When you tally up the pros and cons of credit cards, a couple of things are clear. There are many reasons to use a credit card, from convenience and credit building to 0% financing and rewards. But considering how easy it is to overspend with a credit card, how expensive credit card debt can be and how missed payments can hurt your credit score, there’s also reason to be cautious. We rack up billions of dollars in credit card debt each year, for example. And anytime you’re 30+ days late on a payment, it’s noted on your credit report for seven years. Most importantly, though, the advantages of credit cards vastly outweigh the disadvantages for most people. You don’t even need to make purchases with a credit card to benefit. Just educate yourself on what to do and what not to do, and you’ll be alright.
With that in mind, WalletHub put together a list of the biggest pros and cons of credit cards to help you make the most of the positive features while steering clear of the pitfalls. Hopefully, this will make it clear why responsible credit card use is a no-brainer.
Here are the biggest pros and cons of credit cards:
|Rank||Top 10 Credit Card Pros||Top 10 Credit Card Cons|
|1||Credit Building||Overspending and Debt|
|4||Pay Over Time||Fine Print|
|5||Theft Protection||Vague Approval Requirement|
|6||Online Shopping||Toxic When Misused|
|7||Hotel & Rental Car Reservations||Deferred Interest Financing|
|8||Balance Transfers||Short-Term Credit Hit|
|9||Travel Insurance||No Business CARD Act|
|10||Cheap Currency Conversion||No Preset Spending Limit|
Below, you’ll find explanations for each of the top pros and cons of credit cards. You’ll also see some bonus pros, as the advantages of credit cards outweigh the disadvantages when you use them right.
Top 15+ Pros of Credit Cards
- Credit Building – Credit card companies relay account information to the major credit bureaus on a monthly basis. This allows you to build a solid credit history or rebuild after mistakes fairly quickly. You don’t even need to use your credit card to benefit. As long as you have an open account that is in good standing, positive information will fill your credit reports.
- Convenience – You don’t want to always carry cash around, especially not enough to make big-ticket purchases. Not only is a credit card easier to conceal and carry, but it’s also a lot easier to keep tabs on a card than the exact amount of cash you have with you. In the unfortunate event your credit card is lost or stolen, you aren’t liable for any unauthorized charges and therefore aren’t out any money. You can’t say the same for cash.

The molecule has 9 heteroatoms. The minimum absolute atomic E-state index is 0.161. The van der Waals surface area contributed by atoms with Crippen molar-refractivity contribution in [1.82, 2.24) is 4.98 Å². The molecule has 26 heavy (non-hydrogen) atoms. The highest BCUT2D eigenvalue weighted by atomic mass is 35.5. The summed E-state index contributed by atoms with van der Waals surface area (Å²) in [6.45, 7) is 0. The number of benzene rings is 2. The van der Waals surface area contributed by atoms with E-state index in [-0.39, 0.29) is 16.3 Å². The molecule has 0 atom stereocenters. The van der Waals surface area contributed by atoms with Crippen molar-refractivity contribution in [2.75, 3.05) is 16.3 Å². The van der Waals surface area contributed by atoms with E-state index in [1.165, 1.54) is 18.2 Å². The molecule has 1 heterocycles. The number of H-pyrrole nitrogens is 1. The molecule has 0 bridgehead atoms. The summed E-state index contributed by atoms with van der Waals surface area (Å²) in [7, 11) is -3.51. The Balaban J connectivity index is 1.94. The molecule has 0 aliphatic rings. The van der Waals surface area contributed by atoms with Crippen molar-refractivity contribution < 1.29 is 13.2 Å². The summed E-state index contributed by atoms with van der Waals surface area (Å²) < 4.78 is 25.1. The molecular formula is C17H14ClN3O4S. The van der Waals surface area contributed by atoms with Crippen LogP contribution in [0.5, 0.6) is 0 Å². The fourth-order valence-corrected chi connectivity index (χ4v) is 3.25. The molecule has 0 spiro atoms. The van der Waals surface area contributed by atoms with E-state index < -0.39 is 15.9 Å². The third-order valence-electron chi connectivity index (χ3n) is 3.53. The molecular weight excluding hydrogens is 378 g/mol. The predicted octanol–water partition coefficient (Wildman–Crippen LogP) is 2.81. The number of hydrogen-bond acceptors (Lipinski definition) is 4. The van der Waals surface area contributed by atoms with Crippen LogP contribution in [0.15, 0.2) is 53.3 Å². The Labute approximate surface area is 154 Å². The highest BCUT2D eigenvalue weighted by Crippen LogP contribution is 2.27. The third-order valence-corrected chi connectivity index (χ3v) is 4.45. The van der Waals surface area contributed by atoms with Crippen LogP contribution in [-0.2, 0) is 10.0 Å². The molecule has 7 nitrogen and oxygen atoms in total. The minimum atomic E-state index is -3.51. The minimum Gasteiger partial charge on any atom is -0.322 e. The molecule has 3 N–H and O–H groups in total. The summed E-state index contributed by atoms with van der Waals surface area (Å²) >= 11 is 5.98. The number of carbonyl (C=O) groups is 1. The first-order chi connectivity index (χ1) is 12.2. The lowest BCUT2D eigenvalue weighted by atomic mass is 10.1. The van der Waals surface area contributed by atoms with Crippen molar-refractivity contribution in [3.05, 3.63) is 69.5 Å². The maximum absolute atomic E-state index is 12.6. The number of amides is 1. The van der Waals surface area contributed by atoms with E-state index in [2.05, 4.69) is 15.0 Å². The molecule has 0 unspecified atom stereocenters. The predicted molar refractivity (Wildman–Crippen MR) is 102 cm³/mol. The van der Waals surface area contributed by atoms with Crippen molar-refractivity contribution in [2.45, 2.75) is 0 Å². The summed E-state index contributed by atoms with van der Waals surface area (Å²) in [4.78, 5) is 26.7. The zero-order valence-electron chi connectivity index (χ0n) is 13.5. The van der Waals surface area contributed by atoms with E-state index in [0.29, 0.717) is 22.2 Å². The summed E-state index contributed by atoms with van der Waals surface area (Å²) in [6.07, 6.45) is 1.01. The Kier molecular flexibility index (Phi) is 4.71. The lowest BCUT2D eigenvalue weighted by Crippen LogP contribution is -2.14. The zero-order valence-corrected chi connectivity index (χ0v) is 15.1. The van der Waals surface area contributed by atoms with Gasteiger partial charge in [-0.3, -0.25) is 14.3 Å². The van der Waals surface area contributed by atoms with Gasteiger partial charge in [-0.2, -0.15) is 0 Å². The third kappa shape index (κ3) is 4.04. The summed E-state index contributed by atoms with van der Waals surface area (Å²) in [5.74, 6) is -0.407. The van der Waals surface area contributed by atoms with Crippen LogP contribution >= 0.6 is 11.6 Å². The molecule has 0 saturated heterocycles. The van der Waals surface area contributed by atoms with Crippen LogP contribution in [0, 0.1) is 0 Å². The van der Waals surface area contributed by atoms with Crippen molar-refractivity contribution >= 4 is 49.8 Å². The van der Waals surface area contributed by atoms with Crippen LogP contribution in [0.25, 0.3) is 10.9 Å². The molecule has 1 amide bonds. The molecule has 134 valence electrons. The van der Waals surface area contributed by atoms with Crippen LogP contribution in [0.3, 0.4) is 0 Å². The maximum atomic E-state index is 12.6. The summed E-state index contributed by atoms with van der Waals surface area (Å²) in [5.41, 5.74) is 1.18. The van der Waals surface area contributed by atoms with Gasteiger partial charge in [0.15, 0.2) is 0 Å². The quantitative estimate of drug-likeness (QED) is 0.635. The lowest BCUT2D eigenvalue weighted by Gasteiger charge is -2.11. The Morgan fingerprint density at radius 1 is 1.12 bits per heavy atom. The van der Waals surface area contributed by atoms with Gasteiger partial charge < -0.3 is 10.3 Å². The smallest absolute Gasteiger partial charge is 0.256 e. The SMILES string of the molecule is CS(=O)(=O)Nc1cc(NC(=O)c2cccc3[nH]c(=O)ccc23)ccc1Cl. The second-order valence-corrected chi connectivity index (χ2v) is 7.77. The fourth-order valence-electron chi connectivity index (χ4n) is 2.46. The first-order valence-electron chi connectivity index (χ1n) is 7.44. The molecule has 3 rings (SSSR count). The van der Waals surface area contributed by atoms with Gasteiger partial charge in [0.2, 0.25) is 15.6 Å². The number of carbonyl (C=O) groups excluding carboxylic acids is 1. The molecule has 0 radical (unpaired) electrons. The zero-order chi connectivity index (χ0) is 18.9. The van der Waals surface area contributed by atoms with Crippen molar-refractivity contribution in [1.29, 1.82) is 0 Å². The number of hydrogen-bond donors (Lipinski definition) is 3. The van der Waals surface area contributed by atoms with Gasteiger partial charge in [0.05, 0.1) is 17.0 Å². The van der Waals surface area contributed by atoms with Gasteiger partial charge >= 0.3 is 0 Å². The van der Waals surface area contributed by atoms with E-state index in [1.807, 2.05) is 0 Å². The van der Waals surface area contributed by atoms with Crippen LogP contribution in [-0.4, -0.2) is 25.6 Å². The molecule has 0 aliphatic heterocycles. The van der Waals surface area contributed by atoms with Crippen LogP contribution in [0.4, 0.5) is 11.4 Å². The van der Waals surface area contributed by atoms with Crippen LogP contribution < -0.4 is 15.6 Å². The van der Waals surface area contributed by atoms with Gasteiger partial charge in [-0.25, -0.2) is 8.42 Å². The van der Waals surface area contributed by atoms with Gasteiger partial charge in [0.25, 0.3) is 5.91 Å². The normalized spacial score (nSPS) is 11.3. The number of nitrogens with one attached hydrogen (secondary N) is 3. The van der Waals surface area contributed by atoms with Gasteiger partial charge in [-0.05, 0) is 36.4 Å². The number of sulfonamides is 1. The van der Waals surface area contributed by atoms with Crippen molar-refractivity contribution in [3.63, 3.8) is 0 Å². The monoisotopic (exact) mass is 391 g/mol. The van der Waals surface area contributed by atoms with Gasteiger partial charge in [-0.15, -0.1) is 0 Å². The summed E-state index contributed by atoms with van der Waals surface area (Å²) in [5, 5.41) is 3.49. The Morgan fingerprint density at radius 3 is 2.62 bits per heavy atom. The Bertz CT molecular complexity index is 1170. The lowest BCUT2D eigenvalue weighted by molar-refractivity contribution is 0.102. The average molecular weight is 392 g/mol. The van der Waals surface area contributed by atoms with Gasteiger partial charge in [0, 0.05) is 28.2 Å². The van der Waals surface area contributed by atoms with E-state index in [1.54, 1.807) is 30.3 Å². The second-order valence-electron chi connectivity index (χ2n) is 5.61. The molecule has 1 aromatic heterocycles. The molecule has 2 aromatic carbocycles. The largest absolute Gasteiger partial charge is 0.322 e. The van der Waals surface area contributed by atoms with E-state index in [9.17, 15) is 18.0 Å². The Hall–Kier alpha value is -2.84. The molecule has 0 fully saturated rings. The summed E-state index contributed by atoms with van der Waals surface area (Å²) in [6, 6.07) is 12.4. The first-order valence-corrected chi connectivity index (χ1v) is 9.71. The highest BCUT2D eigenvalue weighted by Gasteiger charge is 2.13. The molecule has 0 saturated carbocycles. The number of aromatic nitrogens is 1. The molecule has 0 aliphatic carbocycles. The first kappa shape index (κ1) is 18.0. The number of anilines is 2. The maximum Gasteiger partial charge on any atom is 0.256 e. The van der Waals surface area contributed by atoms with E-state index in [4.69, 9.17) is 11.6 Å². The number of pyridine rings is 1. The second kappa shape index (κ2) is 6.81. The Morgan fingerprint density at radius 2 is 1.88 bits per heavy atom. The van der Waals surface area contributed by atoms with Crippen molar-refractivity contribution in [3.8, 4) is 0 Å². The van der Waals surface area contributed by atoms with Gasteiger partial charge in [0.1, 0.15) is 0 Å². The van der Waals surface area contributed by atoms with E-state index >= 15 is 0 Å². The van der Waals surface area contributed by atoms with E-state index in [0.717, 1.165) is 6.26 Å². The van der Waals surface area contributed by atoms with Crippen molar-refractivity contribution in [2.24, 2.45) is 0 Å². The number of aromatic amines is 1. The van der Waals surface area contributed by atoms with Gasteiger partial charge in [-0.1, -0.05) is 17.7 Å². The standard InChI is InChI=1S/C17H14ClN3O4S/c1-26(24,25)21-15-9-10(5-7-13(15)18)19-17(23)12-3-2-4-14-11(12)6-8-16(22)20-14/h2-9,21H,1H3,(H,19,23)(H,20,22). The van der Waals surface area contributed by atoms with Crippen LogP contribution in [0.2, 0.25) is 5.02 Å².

- Rewards – Whether they’re in the form of cash back, airline miles, hotel points or gas rebates, many credit cards provide rewards that not only help subsidize the cost of purchases, but also provide certain unique amenities. By signing up for a rewards credit card, you are effectively joining a group for which membership has its perks. For example, some cards provide discounts and exclusive access to shows, ball games and concerts; VIP treatment in airports and hotels; concierge services; special gifts; and much more.
- Grace Period– You have at least 21 days from the time you receive your credit card bill each month to pay it. This means that if you pay your bill in full every month, you may have up to 51 days (21-day grace period + 30 days in a billing cycle) before you have to pay your credit card issuer back for the purchases you make.
This not only helps your cash flow, but also comes in handy in the rare event that you detect unauthorized charges on your account. A credit card gives you a substantial buffer to sort out any problems before they truly affect your bank account and the rest of your finances.
- Pay Over Time – Credit cards give you the ability to buy now and pay later, even over the course of months or years. Plus, many credit cards offer 0% introductory APRs. Using such a card for a big purchase can save you a bundle on interest, as long as you pay off your balance before regular rates take effect.
- Theft Protection – Credit cards have $0 liability guarantees, meaning you won’t lose any money if your card gets lost or stolen. What happens with cash in such an instance?
- Online Shopping – You may be able to use other payment methods to buy things online, including debit cards, prepaid cards, gift cards and PayPal. But credit cards are best suited to the task. Virtually all merchants accept credit cards, which also happen to have both the best fraud protection and the most generous rewards.
- Hotel & Rental Car Reservations – It’s possible to rent a car or hotel room with a credit card. But credit cards make it easier and less expensive. Car rental companies and hotels typically place a hold on your account for incidentals. And it’s better to have your credit line tied up than the actual money in your bank account. Plus, booking with a credit card allows you to earn rewards and take advantage of any travel insurance your card might offer.